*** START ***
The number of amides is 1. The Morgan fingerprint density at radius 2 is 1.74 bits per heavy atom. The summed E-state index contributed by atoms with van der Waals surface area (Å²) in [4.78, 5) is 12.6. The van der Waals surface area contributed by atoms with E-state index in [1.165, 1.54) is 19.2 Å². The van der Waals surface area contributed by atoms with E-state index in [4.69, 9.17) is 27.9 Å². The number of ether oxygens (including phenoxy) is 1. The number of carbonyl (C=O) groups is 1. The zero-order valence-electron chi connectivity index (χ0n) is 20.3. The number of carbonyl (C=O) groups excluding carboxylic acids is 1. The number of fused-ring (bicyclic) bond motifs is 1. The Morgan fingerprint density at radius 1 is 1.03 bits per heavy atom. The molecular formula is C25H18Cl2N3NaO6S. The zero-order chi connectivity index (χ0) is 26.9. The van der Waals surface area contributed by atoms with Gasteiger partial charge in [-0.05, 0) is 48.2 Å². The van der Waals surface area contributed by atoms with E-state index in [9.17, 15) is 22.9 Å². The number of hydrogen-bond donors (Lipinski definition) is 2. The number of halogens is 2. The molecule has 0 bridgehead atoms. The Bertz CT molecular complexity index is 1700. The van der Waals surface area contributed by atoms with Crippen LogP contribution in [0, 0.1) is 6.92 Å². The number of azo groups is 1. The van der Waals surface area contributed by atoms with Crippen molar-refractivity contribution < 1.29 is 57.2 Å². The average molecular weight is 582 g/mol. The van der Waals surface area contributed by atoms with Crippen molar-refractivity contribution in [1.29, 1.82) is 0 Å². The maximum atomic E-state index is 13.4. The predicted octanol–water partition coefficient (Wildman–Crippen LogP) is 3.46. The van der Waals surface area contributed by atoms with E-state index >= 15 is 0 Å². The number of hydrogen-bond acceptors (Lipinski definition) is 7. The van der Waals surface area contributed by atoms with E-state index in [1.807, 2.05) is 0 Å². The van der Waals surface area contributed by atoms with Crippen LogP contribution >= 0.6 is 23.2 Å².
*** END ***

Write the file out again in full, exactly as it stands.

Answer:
The number of amides is 1. The Morgan fingerprint density at radius 2 is 1.74 bits per heavy atom. The summed E-state index contributed by atoms with van der Waals surface area (Å²) in [4.78, 5) is 12.6. The van der Waals surface area contributed by atoms with E-state index in [1.165, 1.54) is 19.2 Å². The van der Waals surface area contributed by atoms with E-state index in [4.69, 9.17) is 27.9 Å². The number of ether oxygens (including phenoxy) is 1. The number of carbonyl (C=O) groups is 1. The zero-order valence-electron chi connectivity index (χ0n) is 20.3. The number of carbonyl (C=O) groups excluding carboxylic acids is 1. The number of fused-ring (bicyclic) bond motifs is 1. The Morgan fingerprint density at radius 1 is 1.03 bits per heavy atom. The molecular formula is C25H18Cl2N3NaO6S. The zero-order chi connectivity index (χ0) is 26.9. The van der Waals surface area contributed by atoms with Gasteiger partial charge in [-0.05, 0) is 48.2 Å². The van der Waals surface area contributed by atoms with E-state index in [9.17, 15) is 22.9 Å². The number of hydrogen-bond donors (Lipinski definition) is 2. The number of halogens is 2. The molecule has 0 bridgehead atoms. The Bertz CT molecular complexity index is 1700. The van der Waals surface area contributed by atoms with Crippen LogP contribution in [0, 0.1) is 6.92 Å². The number of azo groups is 1. The van der Waals surface area contributed by atoms with Crippen molar-refractivity contribution < 1.29 is 57.2 Å². The average molecular weight is 582 g/mol. The van der Waals surface area contributed by atoms with Crippen molar-refractivity contribution in [1.29, 1.82) is 0 Å². The maximum atomic E-state index is 13.4. The predicted octanol–water partition coefficient (Wildman–Crippen LogP) is 3.46. The van der Waals surface area contributed by atoms with E-state index >= 15 is 0 Å². The number of hydrogen-bond acceptors (Lipinski definition) is 7. The van der Waals surface area contributed by atoms with E-state index in [1.807, 2.05) is 0 Å². The van der Waals surface area contributed by atoms with Crippen LogP contribution >= 0.6 is 23.2 Å².